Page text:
Program Preview

The Coronavirus pandemic poses new challenges in all areas of life. Here at the Film Museum we have been considering how to deal with the uncertain situation in the cultural sector in a sensible way. Our program booklet was printed in the second lockdown, in complete uncertainty as to when films can be shown in the "Invisible Cinema" again. On this occasion, not only are we reacting to the crisis with our programming (the series Who Laughs Last...), but also with the way we've chosen to announce it: in place of the usual program booklet, we present our first "Corona special edition."

Our booklet contains all the screenings we have planned – however, this time round, the screening dates will be fixed as soon as it is clear that (and when) we can reopen our cinema. Our schedule will then be published online. If time permits, we will also provide you with a printed schedule. At the moment, there is no way of guaranteeing that all the announced films can be shown.

Who Laughs Last... Comedy Against Crisis

Our film collection forms the stalwart basis of our winter show in which we direct our attention to the moment of "crisis." Or, rather, to the most effective weapon with which mankind has mastered the worst situations: laughter. In the immortal words of Charlie Chaplin, "Life is a tragedy when seen in close-up, but a comedy in long-shot." His anti-Nazi satire The Great Dictator is perhaps the most famous example of comedy's resistance to a looming global catastrophe. [...]

Recycled Cinema

Together with the Viennale and in cooperation with sixpackfilm, the Film Museum dedicated its comprehensive October/November Recycled Cinema retrospective to the manifold manifestations of found footage cinema. However, a few programs from the series could no longer be shown because the second lockdown came into effect. We plan to catch up on these screenings as soon as we are allowed to reopen the doors to our cinema. [...]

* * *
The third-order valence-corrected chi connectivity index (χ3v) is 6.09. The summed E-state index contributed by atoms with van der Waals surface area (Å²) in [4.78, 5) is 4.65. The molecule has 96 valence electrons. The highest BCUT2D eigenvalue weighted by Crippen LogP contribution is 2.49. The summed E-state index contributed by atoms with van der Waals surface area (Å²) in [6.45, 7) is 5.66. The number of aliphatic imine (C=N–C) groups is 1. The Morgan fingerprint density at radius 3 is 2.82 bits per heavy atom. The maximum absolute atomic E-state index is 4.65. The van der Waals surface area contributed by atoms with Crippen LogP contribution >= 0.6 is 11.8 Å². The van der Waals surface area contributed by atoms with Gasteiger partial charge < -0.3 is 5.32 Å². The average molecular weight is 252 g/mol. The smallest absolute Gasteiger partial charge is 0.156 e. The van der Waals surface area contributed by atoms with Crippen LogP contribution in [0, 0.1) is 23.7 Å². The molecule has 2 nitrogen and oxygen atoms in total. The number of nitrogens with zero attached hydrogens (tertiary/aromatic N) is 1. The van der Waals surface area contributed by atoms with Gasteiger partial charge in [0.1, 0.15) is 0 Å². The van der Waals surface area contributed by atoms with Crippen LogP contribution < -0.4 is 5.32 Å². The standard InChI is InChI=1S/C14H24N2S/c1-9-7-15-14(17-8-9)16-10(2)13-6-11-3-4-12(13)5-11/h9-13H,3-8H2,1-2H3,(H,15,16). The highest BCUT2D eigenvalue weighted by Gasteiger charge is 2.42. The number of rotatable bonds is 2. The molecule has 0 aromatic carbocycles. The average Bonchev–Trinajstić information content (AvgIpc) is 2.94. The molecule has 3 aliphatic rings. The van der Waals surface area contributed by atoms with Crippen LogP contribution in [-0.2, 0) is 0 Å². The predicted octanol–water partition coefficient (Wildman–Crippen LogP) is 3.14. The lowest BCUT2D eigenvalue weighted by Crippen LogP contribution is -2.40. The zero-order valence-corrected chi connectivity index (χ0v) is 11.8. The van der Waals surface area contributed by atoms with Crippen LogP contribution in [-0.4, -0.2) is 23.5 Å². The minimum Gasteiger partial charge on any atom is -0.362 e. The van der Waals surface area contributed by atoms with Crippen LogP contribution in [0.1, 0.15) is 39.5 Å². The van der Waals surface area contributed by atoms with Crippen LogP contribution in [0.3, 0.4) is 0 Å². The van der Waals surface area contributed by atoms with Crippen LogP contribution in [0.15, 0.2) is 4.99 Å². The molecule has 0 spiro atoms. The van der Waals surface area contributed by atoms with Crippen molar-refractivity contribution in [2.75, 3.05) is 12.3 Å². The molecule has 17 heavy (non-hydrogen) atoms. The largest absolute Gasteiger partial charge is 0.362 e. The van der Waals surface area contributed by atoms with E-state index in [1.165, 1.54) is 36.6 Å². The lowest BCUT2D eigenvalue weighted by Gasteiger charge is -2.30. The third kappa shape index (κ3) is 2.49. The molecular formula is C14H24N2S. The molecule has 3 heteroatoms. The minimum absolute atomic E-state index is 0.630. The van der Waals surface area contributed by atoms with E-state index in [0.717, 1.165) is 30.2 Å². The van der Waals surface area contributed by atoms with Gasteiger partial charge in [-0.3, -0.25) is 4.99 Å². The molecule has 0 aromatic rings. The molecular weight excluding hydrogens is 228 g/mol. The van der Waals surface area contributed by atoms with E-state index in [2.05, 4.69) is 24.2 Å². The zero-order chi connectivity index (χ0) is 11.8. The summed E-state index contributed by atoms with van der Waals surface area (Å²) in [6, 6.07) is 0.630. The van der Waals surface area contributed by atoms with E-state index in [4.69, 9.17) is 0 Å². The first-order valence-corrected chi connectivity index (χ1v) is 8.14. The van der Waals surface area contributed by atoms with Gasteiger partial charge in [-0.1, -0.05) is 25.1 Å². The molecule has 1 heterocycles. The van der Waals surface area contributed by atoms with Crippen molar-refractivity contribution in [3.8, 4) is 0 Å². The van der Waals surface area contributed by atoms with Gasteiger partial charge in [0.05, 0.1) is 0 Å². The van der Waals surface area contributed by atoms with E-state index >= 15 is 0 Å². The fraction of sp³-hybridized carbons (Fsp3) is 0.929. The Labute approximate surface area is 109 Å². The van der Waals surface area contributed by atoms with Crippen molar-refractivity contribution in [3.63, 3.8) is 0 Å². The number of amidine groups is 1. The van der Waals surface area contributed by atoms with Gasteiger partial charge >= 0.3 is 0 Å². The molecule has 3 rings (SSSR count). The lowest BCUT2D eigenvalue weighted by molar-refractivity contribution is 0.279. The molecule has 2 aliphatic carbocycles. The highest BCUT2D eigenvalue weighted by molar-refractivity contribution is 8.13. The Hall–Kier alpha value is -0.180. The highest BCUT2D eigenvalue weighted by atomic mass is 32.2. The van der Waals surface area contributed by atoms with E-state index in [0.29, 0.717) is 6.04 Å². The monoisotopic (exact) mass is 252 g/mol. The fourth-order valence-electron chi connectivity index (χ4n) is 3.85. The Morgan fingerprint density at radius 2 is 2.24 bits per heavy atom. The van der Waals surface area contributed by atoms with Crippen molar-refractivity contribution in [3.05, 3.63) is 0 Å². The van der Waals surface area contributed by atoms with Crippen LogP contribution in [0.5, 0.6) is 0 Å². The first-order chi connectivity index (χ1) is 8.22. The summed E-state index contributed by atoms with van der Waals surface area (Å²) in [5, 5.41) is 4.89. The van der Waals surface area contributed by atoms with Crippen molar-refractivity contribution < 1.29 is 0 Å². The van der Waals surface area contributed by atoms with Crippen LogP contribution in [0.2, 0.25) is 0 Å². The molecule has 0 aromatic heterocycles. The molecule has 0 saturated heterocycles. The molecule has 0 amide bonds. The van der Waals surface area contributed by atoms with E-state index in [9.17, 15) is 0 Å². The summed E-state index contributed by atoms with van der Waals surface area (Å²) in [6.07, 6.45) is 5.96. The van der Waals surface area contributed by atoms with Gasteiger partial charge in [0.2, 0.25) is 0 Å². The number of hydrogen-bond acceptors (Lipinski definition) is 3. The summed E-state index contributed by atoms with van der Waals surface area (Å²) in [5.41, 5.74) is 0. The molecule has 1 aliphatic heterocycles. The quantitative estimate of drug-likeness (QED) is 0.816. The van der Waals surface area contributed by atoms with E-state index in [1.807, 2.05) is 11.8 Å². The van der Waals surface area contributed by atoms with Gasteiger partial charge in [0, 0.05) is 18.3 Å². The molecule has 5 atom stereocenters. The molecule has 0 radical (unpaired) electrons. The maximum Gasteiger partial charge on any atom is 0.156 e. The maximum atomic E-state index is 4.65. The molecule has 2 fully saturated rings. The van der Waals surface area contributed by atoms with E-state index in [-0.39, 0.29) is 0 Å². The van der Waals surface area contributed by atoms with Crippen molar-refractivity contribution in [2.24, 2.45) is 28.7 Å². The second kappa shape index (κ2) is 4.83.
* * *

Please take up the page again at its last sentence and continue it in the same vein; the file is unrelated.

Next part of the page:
Radical Political Film for the Masses

Želimir Žilnik's 1980s TV films – a Selection

Between 1977 and 1990, Želimir Žilnik worked for Yugoslavian public television, perfecting his unique method of docufiction and at the same time establishing a system for reaching the largest audience possible with radical political cinema. In cooperation with the Kunsthalle Wien, we will show a selection of six films from this period of ecstatic creativity. [...]


"Vitalina Varela" by Pedro Costa

Vitalina Varela by Pedro Costa has been celebrated as a cinematic masterpiece worldwide. [...]

Premiere. With Love, My Friend

Films by Michael Pilz and Peter Schreiner

To coincide with the Austrian premiere of his With Love Volume One 19871996 and the world premiere of Three Days, My Friend, Pilz has also selected a film by a fellow filmmaker and friend as an addition to the program: Garden by Peter Schreiner (2019). [...]
Cyclical Program

What is Film

Peter Kubelka's cycle What is Film was created in 1996 on the occasion of the centenary of cinema. In the words of Mr Kubelka, the series defines film as "an independent art form and a tool which cultivates new ways of thinking. These 63 programs offer young filmmakers, students and anyone genuinely interested in the medium of film a basic overview of film history." [...]

Amos Vogel – 100 Years of Subversion

Activities and Projects

With his provocative assertion of film as a "subversive art," the curator, critic and indefatigable educator Amos Vogel (1921–2012) violently challenged the common understanding of film, championing a cinematic cosmos rich with disapproved, forgotten, defiant and censored works. In 2021, this figurehead of curatorial rebelliousness would have celebrated his centenary. The Austrian Film Museum pays tribute to the Vienna-born Vogel through a series of events taking place throughout the year.